The Good Dinosaur – Hits the spot

Pixar’s latest feature The Good Dinosaur hit UK cinemas on 27th November, and I had the great pleasure of viewing it yesterday (yes I know I’m nearly 2 weeks after the initial release, but a student has work to do believe it or not).

I didn’t really know what to expect from this film – I hadn’t seen much in the way of promotion other than a trailer preceding Inside Out at cinemas in the summer, which managed not to give much away – so I was almost going in blind … and sometimes that can be the best way to watch a new film, with little or no expectations.


The Good Dinosaur follows the story of a young Apatosaurus named Arlo in a world where the meteor that wiped out the dinosaurs never hit Earth, and they lived on. Arlo’s journey takes him across a land unknown to him, where he faces his fears and learns the value of selflessness, and makes an unlikely friend along the way in Spot (hence the title … see I was trying to be clever there), a human.

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The Man in the High Castle – The promise of great drama

I saw a trailer for The Man in the High Castle at the cinema and immediately wanted to start watching the show: the idea I thought was original, and the fact that a film could be so powerful was something I found quite interesting. After seeing the trailer, the question of “what if?” revolved in my head. It is set in America, in an alternative future where the Nazis won the Second World War, and our protagonist Juliana discovers a film which shows the account of history we know, which (obviously) poses a threat to the control the Nazis have over the nation.


Yesterday I watched The New World, the first episode (which are all available on Amazon), and I can safely say that I will be continuing to watch the series to its end. It’s a fairly strong start to the series, supplanting the audience in the middle of the world we know, but which is so unrecognisable – shots of Times Square covered in Swastikas. It introduces numerous characters without fully explaining the connections between them or even who they are, adding further to the sense of intrigue that the show permeates.

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Attrition: The First Act of Penance – The new fantasy superpower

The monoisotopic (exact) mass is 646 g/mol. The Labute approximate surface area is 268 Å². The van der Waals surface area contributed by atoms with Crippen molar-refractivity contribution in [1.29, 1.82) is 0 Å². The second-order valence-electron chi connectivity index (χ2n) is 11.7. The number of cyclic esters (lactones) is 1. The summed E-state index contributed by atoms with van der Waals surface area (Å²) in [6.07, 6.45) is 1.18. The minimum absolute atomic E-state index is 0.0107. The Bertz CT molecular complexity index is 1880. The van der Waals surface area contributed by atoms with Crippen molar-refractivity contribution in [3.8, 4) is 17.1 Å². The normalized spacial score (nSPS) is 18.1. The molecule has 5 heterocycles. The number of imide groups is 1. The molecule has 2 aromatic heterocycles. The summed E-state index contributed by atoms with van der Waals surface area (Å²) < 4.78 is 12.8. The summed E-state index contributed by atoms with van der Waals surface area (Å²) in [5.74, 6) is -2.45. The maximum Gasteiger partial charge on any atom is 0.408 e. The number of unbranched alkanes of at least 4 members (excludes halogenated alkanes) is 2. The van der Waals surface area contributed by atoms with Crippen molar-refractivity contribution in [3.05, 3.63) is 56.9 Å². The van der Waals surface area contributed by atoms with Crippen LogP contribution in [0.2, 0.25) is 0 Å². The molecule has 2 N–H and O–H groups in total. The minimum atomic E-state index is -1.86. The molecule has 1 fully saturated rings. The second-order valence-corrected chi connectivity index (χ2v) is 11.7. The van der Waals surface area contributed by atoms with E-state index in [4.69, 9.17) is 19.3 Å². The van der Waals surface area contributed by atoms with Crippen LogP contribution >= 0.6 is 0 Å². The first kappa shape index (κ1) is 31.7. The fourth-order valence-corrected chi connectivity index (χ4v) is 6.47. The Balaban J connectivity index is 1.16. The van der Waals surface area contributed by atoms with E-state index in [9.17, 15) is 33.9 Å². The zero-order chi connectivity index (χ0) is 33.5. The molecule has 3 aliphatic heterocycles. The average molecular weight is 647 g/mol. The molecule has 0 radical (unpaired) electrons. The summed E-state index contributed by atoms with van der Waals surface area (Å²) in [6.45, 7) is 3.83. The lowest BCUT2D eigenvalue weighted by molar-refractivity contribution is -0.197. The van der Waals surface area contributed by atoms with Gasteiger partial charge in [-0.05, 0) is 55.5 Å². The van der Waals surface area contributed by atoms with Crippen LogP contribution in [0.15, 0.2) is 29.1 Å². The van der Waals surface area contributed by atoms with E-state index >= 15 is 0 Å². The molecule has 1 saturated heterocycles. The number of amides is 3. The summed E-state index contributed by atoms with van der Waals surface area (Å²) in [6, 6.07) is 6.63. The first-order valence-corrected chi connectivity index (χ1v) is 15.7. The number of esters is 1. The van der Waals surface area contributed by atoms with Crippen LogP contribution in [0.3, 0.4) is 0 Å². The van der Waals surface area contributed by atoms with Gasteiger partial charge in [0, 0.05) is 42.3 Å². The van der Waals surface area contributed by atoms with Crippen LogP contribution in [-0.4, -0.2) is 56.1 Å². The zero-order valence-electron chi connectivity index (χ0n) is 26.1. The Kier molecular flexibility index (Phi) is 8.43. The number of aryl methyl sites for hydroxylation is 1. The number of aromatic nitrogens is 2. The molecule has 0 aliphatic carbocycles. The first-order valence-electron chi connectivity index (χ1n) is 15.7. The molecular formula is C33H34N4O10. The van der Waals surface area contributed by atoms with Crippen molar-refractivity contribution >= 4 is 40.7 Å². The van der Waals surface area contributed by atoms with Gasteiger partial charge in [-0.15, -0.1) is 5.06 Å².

There’s a new player in fantasy fiction, and it’s going straight into the big leagues.

Of course, that’s my personal opinion, but as a lover of fantasy I can highly recommend S.G. Night’s Attrition as a shining example of fantasy at its best. I’ll give you a basic run-down, shall I?

The story takes place in the world of Io, which has been suffering under the oppression of the Demonic Dominion for over a century. The demons exiled the elves, all but enslaved the humans, and almost completely wiped out the Majiski battle-mages…almost. Racath Thanjel is one of those Majiski, now living in the shadows as an assassin, and fighting against the demons, but the assassins’ leader seems to be keeping more secrets than the demons themselves. Racath is plunged into the fight and forced to choose his destiny. Can he become the saviour Io needs, or are the demons to great a force to overcome?


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A Song of Ice and Fire – Lady Stoneheart

First things first: definitely DO NOT read this post if you have not read both parts of A Storm of Swords by George R. R. Martin, because this includes major spoilers. And I would advise not reading this if you’ve ONLY watched the TV show of Game of Thrones – this one’s for book readers only unless you want spoilers – but you need to have seen the TV show to the end, or at least know what happens in the season 5 finale. You have been warned.